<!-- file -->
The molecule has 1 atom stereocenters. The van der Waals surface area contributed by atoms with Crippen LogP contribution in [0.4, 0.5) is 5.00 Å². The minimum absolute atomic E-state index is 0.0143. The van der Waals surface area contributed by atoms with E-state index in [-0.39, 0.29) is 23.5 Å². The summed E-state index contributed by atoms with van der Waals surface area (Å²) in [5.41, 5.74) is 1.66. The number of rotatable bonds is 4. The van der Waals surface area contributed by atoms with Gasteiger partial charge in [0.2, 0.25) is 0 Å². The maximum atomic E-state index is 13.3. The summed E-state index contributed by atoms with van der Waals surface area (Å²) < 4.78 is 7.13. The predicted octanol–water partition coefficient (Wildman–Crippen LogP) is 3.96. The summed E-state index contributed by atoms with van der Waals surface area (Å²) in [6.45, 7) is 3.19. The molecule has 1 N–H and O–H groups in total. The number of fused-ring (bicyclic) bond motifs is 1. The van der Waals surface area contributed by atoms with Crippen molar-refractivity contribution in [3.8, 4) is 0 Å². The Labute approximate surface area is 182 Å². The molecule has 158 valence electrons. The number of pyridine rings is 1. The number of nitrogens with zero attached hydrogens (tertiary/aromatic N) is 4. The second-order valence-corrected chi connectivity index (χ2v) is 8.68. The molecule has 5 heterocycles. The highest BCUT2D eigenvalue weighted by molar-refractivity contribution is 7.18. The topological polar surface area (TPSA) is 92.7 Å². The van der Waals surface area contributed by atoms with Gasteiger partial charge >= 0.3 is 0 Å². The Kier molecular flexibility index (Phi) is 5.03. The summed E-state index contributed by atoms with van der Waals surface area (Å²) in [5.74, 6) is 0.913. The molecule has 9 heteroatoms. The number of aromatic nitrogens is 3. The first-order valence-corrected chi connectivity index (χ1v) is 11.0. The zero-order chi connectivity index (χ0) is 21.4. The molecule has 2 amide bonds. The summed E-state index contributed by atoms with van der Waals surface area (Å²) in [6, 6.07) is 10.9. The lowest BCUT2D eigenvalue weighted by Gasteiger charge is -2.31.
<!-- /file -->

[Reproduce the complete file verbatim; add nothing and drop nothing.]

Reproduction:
The molecule has 1 atom stereocenters. The van der Waals surface area contributed by atoms with Crippen LogP contribution in [0.4, 0.5) is 5.00 Å². The minimum absolute atomic E-state index is 0.0143. The van der Waals surface area contributed by atoms with E-state index in [-0.39, 0.29) is 23.5 Å². The summed E-state index contributed by atoms with van der Waals surface area (Å²) in [5.41, 5.74) is 1.66. The number of rotatable bonds is 4. The van der Waals surface area contributed by atoms with Gasteiger partial charge in [0.2, 0.25) is 0 Å². The maximum atomic E-state index is 13.3. The summed E-state index contributed by atoms with van der Waals surface area (Å²) < 4.78 is 7.13. The predicted octanol–water partition coefficient (Wildman–Crippen LogP) is 3.96. The summed E-state index contributed by atoms with van der Waals surface area (Å²) in [6.45, 7) is 3.19. The molecule has 1 N–H and O–H groups in total. The number of fused-ring (bicyclic) bond motifs is 1. The van der Waals surface area contributed by atoms with Crippen molar-refractivity contribution in [3.8, 4) is 0 Å². The Labute approximate surface area is 182 Å². The molecule has 158 valence electrons. The number of pyridine rings is 1. The number of nitrogens with zero attached hydrogens (tertiary/aromatic N) is 4. The second-order valence-corrected chi connectivity index (χ2v) is 8.68. The molecule has 5 heterocycles. The highest BCUT2D eigenvalue weighted by molar-refractivity contribution is 7.18. The topological polar surface area (TPSA) is 92.7 Å². The van der Waals surface area contributed by atoms with Gasteiger partial charge >= 0.3 is 0 Å². The Kier molecular flexibility index (Phi) is 5.03. The summed E-state index contributed by atoms with van der Waals surface area (Å²) in [5.74, 6) is 0.913. The molecule has 9 heteroatoms. The number of aromatic nitrogens is 3. The first-order valence-corrected chi connectivity index (χ1v) is 11.0. The zero-order chi connectivity index (χ0) is 21.4. The molecule has 2 amide bonds. The summed E-state index contributed by atoms with van der Waals surface area (Å²) in [6, 6.07) is 10.9. The lowest BCUT2D eigenvalue weighted by Gasteiger charge is -2.31.